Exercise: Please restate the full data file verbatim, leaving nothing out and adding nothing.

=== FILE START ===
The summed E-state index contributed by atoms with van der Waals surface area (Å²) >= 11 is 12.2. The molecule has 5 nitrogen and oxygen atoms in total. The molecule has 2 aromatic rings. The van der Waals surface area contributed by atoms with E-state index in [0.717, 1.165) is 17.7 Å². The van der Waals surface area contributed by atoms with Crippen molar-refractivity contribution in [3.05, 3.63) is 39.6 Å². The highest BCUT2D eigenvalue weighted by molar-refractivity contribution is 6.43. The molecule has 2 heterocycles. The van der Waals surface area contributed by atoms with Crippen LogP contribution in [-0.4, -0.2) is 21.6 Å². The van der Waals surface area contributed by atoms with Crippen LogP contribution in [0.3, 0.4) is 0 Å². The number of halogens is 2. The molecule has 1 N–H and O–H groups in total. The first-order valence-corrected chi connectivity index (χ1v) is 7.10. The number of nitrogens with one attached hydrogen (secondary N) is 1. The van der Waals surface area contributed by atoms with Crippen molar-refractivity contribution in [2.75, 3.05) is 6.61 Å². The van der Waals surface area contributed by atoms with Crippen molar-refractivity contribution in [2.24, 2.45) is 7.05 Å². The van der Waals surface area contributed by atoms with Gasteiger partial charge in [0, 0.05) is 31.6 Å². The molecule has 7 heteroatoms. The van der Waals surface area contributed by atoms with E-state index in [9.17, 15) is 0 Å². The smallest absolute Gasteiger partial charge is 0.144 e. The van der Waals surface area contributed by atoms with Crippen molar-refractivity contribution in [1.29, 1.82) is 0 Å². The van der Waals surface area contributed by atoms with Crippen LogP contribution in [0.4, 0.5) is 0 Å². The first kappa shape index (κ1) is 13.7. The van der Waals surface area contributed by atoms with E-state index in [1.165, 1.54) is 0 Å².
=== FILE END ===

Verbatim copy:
The summed E-state index contributed by atoms with van der Waals surface area (Å²) >= 11 is 12.2. The molecule has 5 nitrogen and oxygen atoms in total. The molecule has 2 aromatic rings. The van der Waals surface area contributed by atoms with E-state index in [0.717, 1.165) is 17.7 Å². The van der Waals surface area contributed by atoms with Crippen molar-refractivity contribution in [3.05, 3.63) is 39.6 Å². The highest BCUT2D eigenvalue weighted by molar-refractivity contribution is 6.43. The molecule has 2 heterocycles. The van der Waals surface area contributed by atoms with Crippen LogP contribution in [-0.4, -0.2) is 21.6 Å². The van der Waals surface area contributed by atoms with Crippen LogP contribution in [0.3, 0.4) is 0 Å². The number of halogens is 2. The molecule has 1 N–H and O–H groups in total. The first-order valence-corrected chi connectivity index (χ1v) is 7.10. The number of nitrogens with one attached hydrogen (secondary N) is 1. The van der Waals surface area contributed by atoms with Crippen molar-refractivity contribution in [2.75, 3.05) is 6.61 Å². The van der Waals surface area contributed by atoms with Crippen molar-refractivity contribution in [2.24, 2.45) is 7.05 Å². The van der Waals surface area contributed by atoms with Gasteiger partial charge in [0, 0.05) is 31.6 Å². The molecule has 7 heteroatoms. The van der Waals surface area contributed by atoms with E-state index in [9.17, 15) is 0 Å². The smallest absolute Gasteiger partial charge is 0.144 e. The van der Waals surface area contributed by atoms with Crippen molar-refractivity contribution in [1.29, 1.82) is 0 Å². The van der Waals surface area contributed by atoms with Crippen LogP contribution in [0.4, 0.5) is 0 Å². The first kappa shape index (κ1) is 13.7. The van der Waals surface area contributed by atoms with E-state index in [1.165, 1.54) is 0 Å².